Home
Mobile version
spiked plus
About spiked
What is spiked?
Support spiked
spiked shop
Contact us
Advertising
Summer school
Top issues
Abortion
Arab uprisings
British politics
Child abuse panic
Economy
Environment
For Europe, Against the EU
Free speech
Jimmy Savile scandal
Nudge
Obesity
Parents and kids
Population
USA
View all issues...
special feature
The Counter-Leveson Inquiry
other sections
 Letters
 Review of Books
 Monthly archive
selected authors
Duleep Allirajah
Daniel Ben-Ami
Tim Black
Jennie Bristow
Sean Collins
Dr Michael Fitzpatrick
Frank Furedi
Helene Guldberg
Patrick Hayes
Mick Hume
Rob Lyons
Brendan O’Neill
Nathalie Rothschild
James Woudhuysen
more authors...
RSS feed
survey

abc def ghi jkl mno pqrs tuv wxyz index
Survey home
Introduction
Survey responses
RSS feed
Anjana Ahuja
Julian Baggini
Philip Ball
Marlene Oscar Berman
Gustav VR Born
K Eric Drexler
Marcus Du Sautoy
Edmond H Fischer
John Hall
Tim Hunt
Wolfgang Ketterle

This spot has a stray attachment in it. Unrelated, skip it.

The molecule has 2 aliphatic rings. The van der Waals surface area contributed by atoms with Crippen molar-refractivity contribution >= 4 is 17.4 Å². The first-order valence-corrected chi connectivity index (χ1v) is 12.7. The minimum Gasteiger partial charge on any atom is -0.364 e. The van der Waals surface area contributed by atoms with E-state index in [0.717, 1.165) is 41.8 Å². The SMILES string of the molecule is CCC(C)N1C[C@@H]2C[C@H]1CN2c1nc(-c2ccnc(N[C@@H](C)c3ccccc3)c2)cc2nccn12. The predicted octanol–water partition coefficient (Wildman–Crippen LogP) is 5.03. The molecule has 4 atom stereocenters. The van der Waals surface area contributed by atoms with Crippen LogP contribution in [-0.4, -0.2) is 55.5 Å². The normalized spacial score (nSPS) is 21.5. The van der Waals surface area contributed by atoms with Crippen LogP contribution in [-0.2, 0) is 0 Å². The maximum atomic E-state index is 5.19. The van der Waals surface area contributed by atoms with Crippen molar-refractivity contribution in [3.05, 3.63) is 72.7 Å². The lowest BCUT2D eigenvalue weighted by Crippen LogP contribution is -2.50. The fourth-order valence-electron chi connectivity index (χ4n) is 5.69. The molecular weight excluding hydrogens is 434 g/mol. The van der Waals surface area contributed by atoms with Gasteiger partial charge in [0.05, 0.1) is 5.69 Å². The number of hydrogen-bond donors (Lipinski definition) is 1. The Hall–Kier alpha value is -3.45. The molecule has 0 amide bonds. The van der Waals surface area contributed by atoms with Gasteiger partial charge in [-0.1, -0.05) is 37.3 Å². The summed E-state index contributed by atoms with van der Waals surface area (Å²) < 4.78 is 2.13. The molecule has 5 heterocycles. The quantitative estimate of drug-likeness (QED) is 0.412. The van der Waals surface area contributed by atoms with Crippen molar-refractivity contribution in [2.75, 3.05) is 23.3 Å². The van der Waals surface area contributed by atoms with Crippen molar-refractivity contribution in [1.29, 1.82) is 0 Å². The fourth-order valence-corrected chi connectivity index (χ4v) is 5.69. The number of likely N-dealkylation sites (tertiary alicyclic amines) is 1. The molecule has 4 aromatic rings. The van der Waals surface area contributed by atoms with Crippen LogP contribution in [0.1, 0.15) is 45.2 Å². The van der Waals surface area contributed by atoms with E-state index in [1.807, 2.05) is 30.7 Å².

Leon Lederman
Matt Ridley
Raymond Tallis
Frank Wilczek
Lewis Wolpert
Professor Howard Garner
professor of cognition and education at the Harvard Graduate School of Education


When I entered the field of psychology forty years ago, the dominant paradigm was Skinnerian behaviorism: describe human or animal behaviors as observed, and increase or decrease them through rewards or punishment. The ‘cognitive revolution’ was a major innovation: researchers peered inside the black box and, through theoretical models and experimental interventions, attempted to describe the mental structures and processes that are - or give rise to - thoughts as well as behaviours. Recently, an equally major innovation has been the various forms of brain imaging. Now, in addition to looking into the black box of the mind, we can begin to ascertain the brain processes that undergird cognition and behavior. Next will be the genes that give rise to brain, mind, and behavior - but we will continue to need explanations at all three levels of analysis.

Howard Garner is John H. and Elisabeth A. Hobbs professor of cognition and education at the Harvard Graduate School of Education. adjunct professor of psychology at Harvard University and senior director of Harvard Project Zero.